Corporate Social Responsibility (CSR) is a business buzzword that has been banded about a lot over the last few years. It refers to the practice of incorporating social activities that have a positive impact on the environment and community into your business goals.
It has become a very widely accepted view that businesses today should care about more than just their own profit. In fact, just last year at the Business Roundtable, 181 top US CEO’s signed an open letter redefining the purpose of business as a commitment to all stakeholders.
In the letter they commit to: deliver value to their customers, invest in their employees, deal ethically with suppliers, support communities and generate long-term value for shareholders.
This is a complete turnaround from the previously accepted view that ‘the social responsibility of business is to increase its profits’.
Why should you care?
On a purely economic level – CSR is good for business. Studies by the Harvard Business Review have shown that ‘companies with high levels of purpose outperform the market by 5-7% per year’.
But beyond that, they also found that ‘if the company has a strong corporate purpose… its employees will feel greater meaning and impact in their jobs’.
Taking CSR seriously can mean increased customer loyalty, better employee retention, and improved profits.
How to do it right?
Incorporating a CSR strategy is a good idea for any business, but it shouldn’t just be a box-ticking exercise.
Time and time again we see corporations missing the mark with hollow social campaigns and customers can see straight through it.
In order to create an effective CSR strategy there must be buy-in at every level of management. The employees, managers, and CEOs must be equally committed to the company’s efforts for good, or the campaign will fall flat.
Your CSR efforts must align with your company’s values and actions. Don’t shout about your commitment to environmental causes if you haven’t first examined and addressed your own environmental impact.
It must also be a targeted and strategic process, or your efforts will come to no more than just another drop in the ocean of good intention. You can’t solve all the world’s problems; it is a good idea to start at home and work with your employees to identify the main issues in your local community and consider how you are best placed to help.
What does CSR look like in 2020?
Community impact platform, Everfi, predicts that the UN’s Sustainable Development Goals (SDGs) will form a big part of CSR planning and reporting in 2020. Published in 2015, the goals are broad and ambitious and include aims such as ending poverty, ensuring quality education for all and ensuring global access to clean water by the year 2030.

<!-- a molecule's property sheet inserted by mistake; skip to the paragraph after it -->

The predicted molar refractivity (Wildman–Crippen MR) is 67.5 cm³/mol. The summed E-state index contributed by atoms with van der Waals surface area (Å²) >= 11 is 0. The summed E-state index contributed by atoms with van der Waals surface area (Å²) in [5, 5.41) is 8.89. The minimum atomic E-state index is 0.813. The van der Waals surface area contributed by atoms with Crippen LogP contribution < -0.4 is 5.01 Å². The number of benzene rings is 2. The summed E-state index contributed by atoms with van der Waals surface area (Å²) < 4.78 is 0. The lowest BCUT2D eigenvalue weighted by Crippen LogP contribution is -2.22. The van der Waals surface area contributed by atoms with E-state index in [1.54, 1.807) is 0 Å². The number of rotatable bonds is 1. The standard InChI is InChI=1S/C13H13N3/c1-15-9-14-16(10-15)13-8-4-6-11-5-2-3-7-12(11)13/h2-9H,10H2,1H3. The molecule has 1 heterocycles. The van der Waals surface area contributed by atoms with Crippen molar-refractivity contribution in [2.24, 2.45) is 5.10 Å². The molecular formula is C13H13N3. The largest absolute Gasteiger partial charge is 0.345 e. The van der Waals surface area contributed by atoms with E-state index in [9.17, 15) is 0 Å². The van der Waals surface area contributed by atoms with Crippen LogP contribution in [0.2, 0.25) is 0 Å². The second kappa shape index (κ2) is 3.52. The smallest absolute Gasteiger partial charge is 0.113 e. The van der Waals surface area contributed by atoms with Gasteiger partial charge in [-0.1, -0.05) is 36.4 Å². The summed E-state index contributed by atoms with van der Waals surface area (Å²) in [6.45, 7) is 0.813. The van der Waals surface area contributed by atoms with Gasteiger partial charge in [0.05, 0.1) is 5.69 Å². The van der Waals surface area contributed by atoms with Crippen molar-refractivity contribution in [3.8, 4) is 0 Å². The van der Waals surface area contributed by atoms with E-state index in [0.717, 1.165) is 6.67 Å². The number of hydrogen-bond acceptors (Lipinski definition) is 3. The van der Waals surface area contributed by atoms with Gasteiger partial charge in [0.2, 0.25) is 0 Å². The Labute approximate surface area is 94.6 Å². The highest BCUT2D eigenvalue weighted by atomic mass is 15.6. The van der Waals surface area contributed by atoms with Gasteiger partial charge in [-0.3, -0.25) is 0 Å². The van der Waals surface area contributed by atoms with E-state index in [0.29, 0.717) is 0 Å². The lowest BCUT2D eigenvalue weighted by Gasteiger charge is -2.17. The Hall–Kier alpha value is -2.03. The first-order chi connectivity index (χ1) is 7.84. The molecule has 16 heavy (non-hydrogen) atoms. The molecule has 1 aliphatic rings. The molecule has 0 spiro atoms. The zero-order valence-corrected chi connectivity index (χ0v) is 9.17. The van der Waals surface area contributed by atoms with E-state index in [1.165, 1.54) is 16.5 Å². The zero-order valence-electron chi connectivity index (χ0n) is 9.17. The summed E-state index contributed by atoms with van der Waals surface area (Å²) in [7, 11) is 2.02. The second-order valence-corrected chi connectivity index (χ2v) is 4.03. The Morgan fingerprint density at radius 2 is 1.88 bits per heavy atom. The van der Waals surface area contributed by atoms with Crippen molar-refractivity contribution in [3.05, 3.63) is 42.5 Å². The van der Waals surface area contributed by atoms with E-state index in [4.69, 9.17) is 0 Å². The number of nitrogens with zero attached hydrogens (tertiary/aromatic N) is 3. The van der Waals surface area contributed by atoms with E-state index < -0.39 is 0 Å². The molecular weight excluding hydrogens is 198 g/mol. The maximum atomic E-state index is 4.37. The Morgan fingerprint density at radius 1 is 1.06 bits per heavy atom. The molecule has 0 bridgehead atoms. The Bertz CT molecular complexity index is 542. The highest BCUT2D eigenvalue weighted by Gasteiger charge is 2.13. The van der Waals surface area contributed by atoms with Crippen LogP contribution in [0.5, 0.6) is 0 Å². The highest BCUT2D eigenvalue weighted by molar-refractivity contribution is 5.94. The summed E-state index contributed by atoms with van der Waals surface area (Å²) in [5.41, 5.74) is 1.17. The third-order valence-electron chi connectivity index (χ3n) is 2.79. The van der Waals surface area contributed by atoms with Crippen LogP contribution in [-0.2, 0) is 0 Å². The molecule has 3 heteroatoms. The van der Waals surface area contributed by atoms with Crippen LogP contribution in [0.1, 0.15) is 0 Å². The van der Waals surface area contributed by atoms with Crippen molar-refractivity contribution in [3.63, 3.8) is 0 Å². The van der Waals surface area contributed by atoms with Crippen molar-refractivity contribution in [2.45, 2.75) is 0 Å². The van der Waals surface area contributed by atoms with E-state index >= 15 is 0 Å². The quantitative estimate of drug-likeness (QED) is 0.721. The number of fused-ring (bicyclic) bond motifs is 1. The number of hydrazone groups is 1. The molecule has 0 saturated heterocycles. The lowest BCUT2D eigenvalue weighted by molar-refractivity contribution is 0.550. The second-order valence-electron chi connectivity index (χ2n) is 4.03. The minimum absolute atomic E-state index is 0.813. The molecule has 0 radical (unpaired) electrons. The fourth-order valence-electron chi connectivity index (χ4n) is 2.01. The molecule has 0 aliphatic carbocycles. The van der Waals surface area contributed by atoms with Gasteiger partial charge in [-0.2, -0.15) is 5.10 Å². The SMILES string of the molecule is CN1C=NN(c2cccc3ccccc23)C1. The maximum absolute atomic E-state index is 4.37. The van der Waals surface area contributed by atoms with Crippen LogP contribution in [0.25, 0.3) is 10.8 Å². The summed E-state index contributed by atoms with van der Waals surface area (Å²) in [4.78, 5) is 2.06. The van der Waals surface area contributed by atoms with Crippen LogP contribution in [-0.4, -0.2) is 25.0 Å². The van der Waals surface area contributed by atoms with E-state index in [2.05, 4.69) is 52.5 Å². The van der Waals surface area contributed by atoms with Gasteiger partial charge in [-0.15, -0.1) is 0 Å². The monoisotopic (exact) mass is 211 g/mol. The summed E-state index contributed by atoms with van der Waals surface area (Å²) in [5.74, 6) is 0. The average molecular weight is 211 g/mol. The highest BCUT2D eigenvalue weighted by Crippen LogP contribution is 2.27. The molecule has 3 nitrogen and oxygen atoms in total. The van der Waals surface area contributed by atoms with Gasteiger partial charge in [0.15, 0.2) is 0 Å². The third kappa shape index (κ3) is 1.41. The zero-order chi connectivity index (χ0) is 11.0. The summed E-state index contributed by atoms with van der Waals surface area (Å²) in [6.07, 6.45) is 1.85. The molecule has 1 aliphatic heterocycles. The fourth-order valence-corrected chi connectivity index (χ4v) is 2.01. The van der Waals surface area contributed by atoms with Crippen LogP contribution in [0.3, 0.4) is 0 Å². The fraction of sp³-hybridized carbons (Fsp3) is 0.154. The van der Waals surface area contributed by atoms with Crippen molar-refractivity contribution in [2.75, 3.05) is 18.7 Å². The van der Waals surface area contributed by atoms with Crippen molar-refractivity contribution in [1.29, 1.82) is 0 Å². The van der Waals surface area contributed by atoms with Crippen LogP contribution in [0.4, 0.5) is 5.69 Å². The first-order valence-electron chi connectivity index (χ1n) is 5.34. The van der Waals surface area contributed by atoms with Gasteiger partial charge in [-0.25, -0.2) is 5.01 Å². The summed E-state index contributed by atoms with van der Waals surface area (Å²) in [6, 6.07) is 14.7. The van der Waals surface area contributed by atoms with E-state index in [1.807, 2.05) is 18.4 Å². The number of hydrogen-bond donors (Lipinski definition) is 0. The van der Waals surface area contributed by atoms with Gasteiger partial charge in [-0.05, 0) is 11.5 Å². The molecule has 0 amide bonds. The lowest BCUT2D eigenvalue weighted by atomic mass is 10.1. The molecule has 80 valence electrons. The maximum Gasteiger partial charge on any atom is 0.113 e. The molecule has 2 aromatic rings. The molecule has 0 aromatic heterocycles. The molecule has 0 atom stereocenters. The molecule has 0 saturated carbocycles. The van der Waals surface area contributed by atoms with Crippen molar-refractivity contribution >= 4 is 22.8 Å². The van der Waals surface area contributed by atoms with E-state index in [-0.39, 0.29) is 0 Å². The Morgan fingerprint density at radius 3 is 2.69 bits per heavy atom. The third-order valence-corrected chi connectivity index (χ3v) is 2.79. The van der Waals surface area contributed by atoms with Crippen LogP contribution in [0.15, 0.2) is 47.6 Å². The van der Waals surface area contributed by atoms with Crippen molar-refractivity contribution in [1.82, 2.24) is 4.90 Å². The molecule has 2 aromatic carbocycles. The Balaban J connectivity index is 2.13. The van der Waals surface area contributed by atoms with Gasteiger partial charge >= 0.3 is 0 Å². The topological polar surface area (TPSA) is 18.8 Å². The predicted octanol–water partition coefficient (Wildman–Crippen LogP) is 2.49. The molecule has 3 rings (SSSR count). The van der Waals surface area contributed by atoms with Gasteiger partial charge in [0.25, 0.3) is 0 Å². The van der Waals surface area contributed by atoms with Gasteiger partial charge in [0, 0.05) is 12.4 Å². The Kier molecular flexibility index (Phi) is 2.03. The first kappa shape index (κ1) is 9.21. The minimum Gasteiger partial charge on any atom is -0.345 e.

While these goals are not new, there has been an increased focus on them after the September 2019 SDG summit. The goals are actually a great framework on which businesses can map and measure their social impact. The Global Reporting Initiative and UN Global Compact published a guide to incorporating the SDGs into corporate reporting which you can access here.
Employer Supported Volunteering
Another prediction from Everfi is that company organised volunteer programs will become a big part of CSR strategies in 2020. They claim that ‘Silicon Valley companies are leading the way with nearly half (46%) holding 10 or more volunteer events each year’. And we all know that wherever Silicon Valley goes, the rest of the world soon follows.
Employer supported volunteering is a great way to keep employees engaged and motivated during the current pandemic while most staff are either working from home or furloughed. Giving back to communities and lending skills and expertise to areas of need will help your team stay connected and allow your company to make a positive impact on society in these trying times.
The Death of CSR (it’s a good thing!)
Gary Carr, writing for CSR Matters, makes the case that CSR as we understand it now will die a death in the next decade. He gives the example of the term ‘e-business’ which was huge in the 90s as companies were encouraged to create a digital presence and incorporate the internet into the way they did business. However, as technology evolved, so did the way companies work. Very quickly, the term ‘e-business’ simply became ‘business’.
And this is exactly what Carr claims will happen to the term CSR. As sustainable business practices become the norm, CSR will cease to be a separate issue and ever more a part of business-as-usual. In Carr’s own words: ‘CSR is already dying… dying as a discipline, but thriving in our companies’.
So, with all that in mind, how will your organisation approach CSR this year?
Check out these articles for more info on the benefits and possibilities of CSR and get in touch if you want to learn more about employer supported volunteering!